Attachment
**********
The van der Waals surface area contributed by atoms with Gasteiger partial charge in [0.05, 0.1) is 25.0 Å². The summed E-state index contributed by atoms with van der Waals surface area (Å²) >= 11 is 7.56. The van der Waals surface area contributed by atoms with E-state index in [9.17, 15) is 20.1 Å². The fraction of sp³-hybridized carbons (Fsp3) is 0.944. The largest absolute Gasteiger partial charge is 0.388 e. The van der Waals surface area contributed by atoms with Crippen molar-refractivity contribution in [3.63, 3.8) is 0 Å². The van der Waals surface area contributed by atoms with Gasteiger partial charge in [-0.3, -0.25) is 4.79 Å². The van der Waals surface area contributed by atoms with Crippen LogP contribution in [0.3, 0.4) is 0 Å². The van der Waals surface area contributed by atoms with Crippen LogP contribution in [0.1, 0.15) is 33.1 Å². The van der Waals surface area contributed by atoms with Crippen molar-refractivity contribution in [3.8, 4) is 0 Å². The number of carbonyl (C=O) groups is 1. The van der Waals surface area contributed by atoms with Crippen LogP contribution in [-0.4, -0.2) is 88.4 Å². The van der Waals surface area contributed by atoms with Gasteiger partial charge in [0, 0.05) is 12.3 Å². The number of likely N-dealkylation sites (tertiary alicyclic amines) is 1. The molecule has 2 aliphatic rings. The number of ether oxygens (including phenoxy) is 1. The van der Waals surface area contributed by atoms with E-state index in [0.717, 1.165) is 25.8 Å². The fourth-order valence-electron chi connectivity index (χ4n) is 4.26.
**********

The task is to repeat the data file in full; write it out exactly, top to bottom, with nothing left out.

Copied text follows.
The van der Waals surface area contributed by atoms with Gasteiger partial charge in [0.05, 0.1) is 25.0 Å². The summed E-state index contributed by atoms with van der Waals surface area (Å²) >= 11 is 7.56. The van der Waals surface area contributed by atoms with E-state index in [9.17, 15) is 20.1 Å². The fraction of sp³-hybridized carbons (Fsp3) is 0.944. The largest absolute Gasteiger partial charge is 0.388 e. The van der Waals surface area contributed by atoms with Crippen molar-refractivity contribution in [3.63, 3.8) is 0 Å². The van der Waals surface area contributed by atoms with Gasteiger partial charge in [-0.3, -0.25) is 4.79 Å². The van der Waals surface area contributed by atoms with Crippen LogP contribution in [0.3, 0.4) is 0 Å². The van der Waals surface area contributed by atoms with Crippen LogP contribution in [0.1, 0.15) is 33.1 Å². The van der Waals surface area contributed by atoms with Crippen molar-refractivity contribution in [3.8, 4) is 0 Å². The number of carbonyl (C=O) groups is 1. The van der Waals surface area contributed by atoms with Crippen LogP contribution in [-0.4, -0.2) is 88.4 Å². The van der Waals surface area contributed by atoms with Gasteiger partial charge in [0, 0.05) is 12.3 Å². The number of likely N-dealkylation sites (tertiary alicyclic amines) is 1. The molecule has 2 aliphatic rings. The number of ether oxygens (including phenoxy) is 1. The van der Waals surface area contributed by atoms with E-state index in [0.717, 1.165) is 25.8 Å². The fourth-order valence-electron chi connectivity index (χ4n) is 4.26.